• Chad (unverified)
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    I'd have to disagree with John and Jeff on the "gift horse" analogy. The Sierra Club, OSPIRG, ORNC and Audubon have been working on Oregon wilderness legislation for decades now, so if it's a horse, it's one Oregonians have earned through their letter writing, ground work and organizing.

    By some counts there are almost 5 million acres of Oregon's national forests that qualify for wilderness. At 75,000 acres every 10 years it will only take us another 665 years to save what's left.

    Of course, that's assuming no one's paving over or cutting down any of the remaining 5 million acres during that time-a somewhat optimistic view given recent trends.

    I believe in and understand the appeal of incremental change, but the increments need to be substantial.

  • Carolyn (unverified)
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    Per Chad's point about the Sierra Club, OSPIRG, ONRC, and Audubon working on wilderness legislation for decades now, tell me how successful their effort has been? How many acres of wilderness have been protected in the past 20 years? None. The fact that there's a chance that a 75,000 acre wilderness bill - 40% more than is currently there - could pass this Congressional session is HUGE! Let's start with 75,000 and come back for more when the Democrats take back the House next year!

  • RJ (unverified)
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    I'm so sick of enviros and other liberals who would rather be right then get things done. If we can get something (and 75,000 acres seemes like something) that is better than getting nothing!

    Sure, I'd rather have more but to take action to stop something good to fight for something better (that doesn't have a chance in hell of passing in this Administration) seems stupid.

    Let's not let the perfect be the enemy of the good.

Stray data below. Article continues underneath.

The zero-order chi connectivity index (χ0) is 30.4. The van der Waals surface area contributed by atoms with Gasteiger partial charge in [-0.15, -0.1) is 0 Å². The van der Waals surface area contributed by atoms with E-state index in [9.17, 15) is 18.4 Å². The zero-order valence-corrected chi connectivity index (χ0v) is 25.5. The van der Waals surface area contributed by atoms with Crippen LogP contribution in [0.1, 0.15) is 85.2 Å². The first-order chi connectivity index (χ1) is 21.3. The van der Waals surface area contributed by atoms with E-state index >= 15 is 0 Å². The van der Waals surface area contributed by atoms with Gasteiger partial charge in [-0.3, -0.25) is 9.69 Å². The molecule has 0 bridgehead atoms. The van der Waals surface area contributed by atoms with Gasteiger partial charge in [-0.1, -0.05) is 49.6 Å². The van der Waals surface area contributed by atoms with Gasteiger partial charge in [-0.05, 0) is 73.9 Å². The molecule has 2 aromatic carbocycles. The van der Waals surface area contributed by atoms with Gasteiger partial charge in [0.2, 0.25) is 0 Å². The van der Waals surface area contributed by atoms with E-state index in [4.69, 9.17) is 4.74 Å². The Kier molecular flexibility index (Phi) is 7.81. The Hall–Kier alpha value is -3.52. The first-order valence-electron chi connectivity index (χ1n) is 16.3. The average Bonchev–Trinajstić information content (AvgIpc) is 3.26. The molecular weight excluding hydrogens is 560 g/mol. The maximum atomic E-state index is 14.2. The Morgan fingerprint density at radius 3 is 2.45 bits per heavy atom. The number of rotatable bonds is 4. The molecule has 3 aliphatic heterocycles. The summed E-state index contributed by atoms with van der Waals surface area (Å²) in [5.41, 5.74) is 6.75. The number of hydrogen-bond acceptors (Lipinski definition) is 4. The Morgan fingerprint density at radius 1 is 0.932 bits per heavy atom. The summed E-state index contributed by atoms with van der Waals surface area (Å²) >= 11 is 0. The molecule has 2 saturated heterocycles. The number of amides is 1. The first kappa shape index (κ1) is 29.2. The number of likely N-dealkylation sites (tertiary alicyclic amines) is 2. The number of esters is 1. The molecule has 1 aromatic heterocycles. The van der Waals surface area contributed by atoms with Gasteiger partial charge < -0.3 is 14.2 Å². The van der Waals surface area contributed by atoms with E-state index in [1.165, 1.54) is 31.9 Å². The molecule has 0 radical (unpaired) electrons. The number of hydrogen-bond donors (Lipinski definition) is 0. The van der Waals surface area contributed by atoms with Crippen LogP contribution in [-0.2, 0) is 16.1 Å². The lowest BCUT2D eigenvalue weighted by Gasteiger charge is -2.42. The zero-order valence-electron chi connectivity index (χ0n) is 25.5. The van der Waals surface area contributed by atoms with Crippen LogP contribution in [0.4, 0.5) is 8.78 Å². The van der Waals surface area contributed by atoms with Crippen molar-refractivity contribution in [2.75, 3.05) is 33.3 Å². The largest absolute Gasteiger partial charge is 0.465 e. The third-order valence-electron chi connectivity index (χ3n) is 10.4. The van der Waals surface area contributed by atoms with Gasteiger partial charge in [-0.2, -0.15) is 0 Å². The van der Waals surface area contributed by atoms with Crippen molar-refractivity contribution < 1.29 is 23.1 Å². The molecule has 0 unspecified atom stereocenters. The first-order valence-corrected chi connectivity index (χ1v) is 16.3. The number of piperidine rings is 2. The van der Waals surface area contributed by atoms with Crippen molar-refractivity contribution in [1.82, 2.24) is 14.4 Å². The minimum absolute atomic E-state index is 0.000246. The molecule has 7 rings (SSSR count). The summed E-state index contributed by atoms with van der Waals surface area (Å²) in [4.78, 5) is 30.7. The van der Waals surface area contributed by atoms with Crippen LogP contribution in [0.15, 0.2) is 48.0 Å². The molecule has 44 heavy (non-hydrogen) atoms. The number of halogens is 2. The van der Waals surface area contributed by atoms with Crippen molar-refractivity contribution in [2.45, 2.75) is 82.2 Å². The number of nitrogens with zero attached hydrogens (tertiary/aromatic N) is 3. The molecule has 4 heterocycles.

Oh and by the way, I still haven't forgiven Ron for voting to take away Habeas Corpus!

  • Coho (unverified)
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    How many acres of Wilderness have been protected in the last 20 years? Let's see...

    Mark Hatfield's Oregon-wide Wilderness bill in the mid 1980's protected 900,000 (a REPUBLICAN bill signed into law by Ronald Reagan!)

    Mark Hatfield's Opal Creek bill in 1996 protected nearly 30,000 acres.

    Steens Mountain Wilderness in 2000 protected 170,000 acres.

    Adding 75,000 acres of Wilderness on Mt. Hood is certainly a good thing... but what about the other 200,000 acres? Coming back for another bill in a decade or two sounds great... except for that fact that in the meantime much of that land will have been logged, turned into condominiums, or converted into new resorts.

    Walden and Blumenauer deserve praise for joining with Wilderness supporters and backing something, even if it is small. But this isn't a visionary plan. It is a tiny peice of legislation that protects a handful of the places on Mt. Hood that deserve Wilderness designation.

    Greg Walden is the guy who has spent the last decade trying to gut the Endangered Species Act, salmon restoration efforts, and forest protection. It would be unfortunate if a tiny Wilderness bill becomes his shield behind which to hide his real environmental record when he runs for Governor or US Senate.

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    Chad and Coho,

    Another way to think about this is Lakoff's "framing." Coho, you mentioned that Hatfield protected forests, and indeed, he was not alone in the Republican party. Do you think he could do that now? In the 60s and 70s, as the environment was emerging as a policy issue, Republicans were keen to back protections. It was popular. But a funny thing happened in 1980--Reagan was elected. Through very careful language management, protecting the environment has now come to be seen by a large part of the country as a radical, fringe thing.

    I have no crystal ball, but the context in seeing this proposal become law is instructive: a GOP congressman endorsing environmental protection. This "reframes" the discussion so that it's not the radicals versus the commonsensicals. By endorsing this plan, environmental protection again becomes something rural Oregonians will consider outside the context of fanatic enviros in Portland. This can lay the foundation for future deals, as what becomes "common sense" changes in the mind of the public.

    Or anyway it's one theory.

  • rosa (unverified)